<Button Name="buttonDummy2" Content="Dummy 2" Height="69" Margin="110,49,127,0" VerticalAlignment="Top"  Click="buttonDummy2_Click"/>
            </StackPanel>
        </Grid>

Code behind for this form looks like this:

   public partial class MainPage : PhoneApplicationPage
    {
        TaskOneQueue t1Queue = new TaskOneQueue();
        // Constructor
        public MainPage()
        {
            InitializeComponent();
            this.BackKeyPress += new EventHandler<System.ComponentModel.CancelEventArgs>(MainPage_BackKeyPress);
        }

        void MainPage_BackKeyPress(object sender, System.ComponentModel.CancelEventArgs e)
        {
            t1Queue.Exit(true);
        }

        private void Button_Click(object sender, RoutedEventArgs e)
        {
            TypeOneTask _t1 = new TypeOneTask("Type1 Task - 1");
            TypeOneTask _t2 = new TypeOneTask("Type1 Task - 2");
            TypeOneTask _t3 = new TypeOneTask("Type1 Task - 3");
            _t2.BackgroundProcessFinished += new EventHandler(_t2_BackgroundProcessFinished);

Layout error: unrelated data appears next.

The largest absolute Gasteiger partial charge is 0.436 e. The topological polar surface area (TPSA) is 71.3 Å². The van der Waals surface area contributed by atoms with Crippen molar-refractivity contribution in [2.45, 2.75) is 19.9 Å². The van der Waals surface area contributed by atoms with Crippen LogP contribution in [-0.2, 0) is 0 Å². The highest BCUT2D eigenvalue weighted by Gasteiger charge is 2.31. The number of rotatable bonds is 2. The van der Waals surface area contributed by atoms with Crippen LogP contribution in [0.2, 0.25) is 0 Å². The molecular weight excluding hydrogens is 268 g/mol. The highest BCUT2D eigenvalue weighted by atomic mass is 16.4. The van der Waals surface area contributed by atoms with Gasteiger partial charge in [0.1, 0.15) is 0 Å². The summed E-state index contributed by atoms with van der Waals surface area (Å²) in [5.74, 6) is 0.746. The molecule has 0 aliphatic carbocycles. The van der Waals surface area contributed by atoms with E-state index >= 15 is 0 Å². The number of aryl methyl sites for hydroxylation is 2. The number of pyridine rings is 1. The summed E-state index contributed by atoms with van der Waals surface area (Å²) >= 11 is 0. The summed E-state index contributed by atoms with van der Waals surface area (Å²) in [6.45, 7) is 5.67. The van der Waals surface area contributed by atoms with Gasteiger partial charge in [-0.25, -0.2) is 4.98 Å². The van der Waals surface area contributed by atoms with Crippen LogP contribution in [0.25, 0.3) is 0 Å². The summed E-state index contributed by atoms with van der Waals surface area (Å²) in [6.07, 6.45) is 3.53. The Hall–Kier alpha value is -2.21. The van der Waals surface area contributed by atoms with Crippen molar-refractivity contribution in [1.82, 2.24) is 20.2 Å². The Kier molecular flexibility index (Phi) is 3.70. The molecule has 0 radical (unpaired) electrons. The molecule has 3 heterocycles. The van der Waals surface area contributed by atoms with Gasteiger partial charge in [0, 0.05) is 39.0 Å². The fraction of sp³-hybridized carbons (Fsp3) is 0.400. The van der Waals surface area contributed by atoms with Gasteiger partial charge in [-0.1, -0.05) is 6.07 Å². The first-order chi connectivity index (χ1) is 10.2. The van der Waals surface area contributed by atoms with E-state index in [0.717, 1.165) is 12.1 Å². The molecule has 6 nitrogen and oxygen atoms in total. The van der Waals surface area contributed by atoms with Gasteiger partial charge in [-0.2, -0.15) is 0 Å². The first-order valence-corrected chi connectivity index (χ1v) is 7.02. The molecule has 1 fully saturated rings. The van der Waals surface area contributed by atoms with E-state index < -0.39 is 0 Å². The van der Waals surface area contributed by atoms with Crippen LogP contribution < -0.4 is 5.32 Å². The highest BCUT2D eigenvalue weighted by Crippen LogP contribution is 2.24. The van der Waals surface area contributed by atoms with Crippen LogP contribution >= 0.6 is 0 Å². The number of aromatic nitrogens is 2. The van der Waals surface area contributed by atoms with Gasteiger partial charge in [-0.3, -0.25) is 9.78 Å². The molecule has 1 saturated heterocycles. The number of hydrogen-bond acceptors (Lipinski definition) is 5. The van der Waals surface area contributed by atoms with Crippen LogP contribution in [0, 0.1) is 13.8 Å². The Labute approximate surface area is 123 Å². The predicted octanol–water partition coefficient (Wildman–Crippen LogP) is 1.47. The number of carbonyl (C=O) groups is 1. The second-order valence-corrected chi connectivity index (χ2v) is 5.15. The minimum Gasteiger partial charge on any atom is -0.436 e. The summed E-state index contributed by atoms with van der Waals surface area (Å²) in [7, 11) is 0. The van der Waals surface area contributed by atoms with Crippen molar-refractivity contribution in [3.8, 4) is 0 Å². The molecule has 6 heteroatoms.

_t3.BackgroundProcessFinished += new EventHandler(_t3_BackgroundProcessFinished);

            Debug.WriteLine("UI Thread : Task enqueue start");
            t1Queue.Process(_t1, true, false);
            t1Queue.Process(_t2, true, false);
            t1Queue.Process(_t3, true, false);
            Debug.WriteLine("UI Thread : Task enqueue finished. Enqueued Type1 tasks 1, 2, and 3. UI thread is free");
        }

        void _t3_BackgroundProcessFinished(object sender, EventArgs e)
        {
            Debug.WriteLine("UI Thread : All tasks are over!");
        }

        void _t2_BackgroundProcessFinished(object sender, EventArgs e)
        {
            Debug.WriteLine("UI Thread : Task two has finished and UI thread got the message!");
        }

        private void buttonDummy1_Click(object sender, RoutedEventArgs e)
        {
            Debug.WriteLine("UI Thread : Dummy button 1 clicked!");
        }

        private void buttonDummy2_Click(object sender, RoutedEventArgs e)
        {
            Debug.WriteLine("UI Thread : Dummy button 2 clicked!");
        }